As Texas communities grow, the boundaries of towns and cities become less pronounced and the need for improved services increases. The State may invoke the power of eminent domain and condemnation to secure the use of your land for public improvement projects.
According to the Texas Farm Bureau, eminent domain gives the government or private entities acting upon power granted by the government to take private property for public use.
Elements of eminent domain
Legislation prohibits property damage, destruction, or taking land for public use without adequate compensation. These provisions impose requirements that limit the power of the State. Eminent domain contains the following three elements:
- Authorization to exercise eminent domain
- Property taken must be for public use
- Property owners must receive adequate compensation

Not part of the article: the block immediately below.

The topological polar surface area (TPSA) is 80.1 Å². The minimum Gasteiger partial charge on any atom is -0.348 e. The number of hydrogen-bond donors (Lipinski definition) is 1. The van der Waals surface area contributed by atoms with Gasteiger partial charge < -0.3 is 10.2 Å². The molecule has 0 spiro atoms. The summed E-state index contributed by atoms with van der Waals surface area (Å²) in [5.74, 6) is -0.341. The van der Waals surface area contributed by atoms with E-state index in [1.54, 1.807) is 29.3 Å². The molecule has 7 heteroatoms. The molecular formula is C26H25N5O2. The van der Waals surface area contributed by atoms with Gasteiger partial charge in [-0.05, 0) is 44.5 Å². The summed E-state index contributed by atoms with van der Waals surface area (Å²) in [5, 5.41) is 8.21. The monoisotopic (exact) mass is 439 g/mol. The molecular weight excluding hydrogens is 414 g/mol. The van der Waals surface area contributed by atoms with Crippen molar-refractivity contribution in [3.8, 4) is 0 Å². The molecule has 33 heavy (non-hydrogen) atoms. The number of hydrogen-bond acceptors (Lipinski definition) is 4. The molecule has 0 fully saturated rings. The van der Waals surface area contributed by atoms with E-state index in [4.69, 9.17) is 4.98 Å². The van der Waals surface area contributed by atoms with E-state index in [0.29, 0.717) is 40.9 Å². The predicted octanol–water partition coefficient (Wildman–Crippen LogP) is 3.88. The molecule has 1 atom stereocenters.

As the landowner, the law entitles you to receive the fair market value of the highest and best use appropriate for the property. This may be above the property value that the land may have based on your land’s current usage.
Condemnation proceedings are often complex. However, whether the State needs the land for new power and sewer lines or roadways and other public facilities, the provisions are the same.
Phase one includes the offer to purchase the property and the negotiations with you. Each side has a certain amount of time to respond with the required information to reach an agreement. If you cannot reach an agreement, the State or authorized representative may file a lawsuit in the district or county court. During phase three, a judge appoints special commissioners to determine adequate compensation.
If you still object to the compensation offer, you may go to phase five, which might be a jury trial. Understanding your rights is essential for presenting the best arguments possible. It may help ensure you receive just compensation for your land.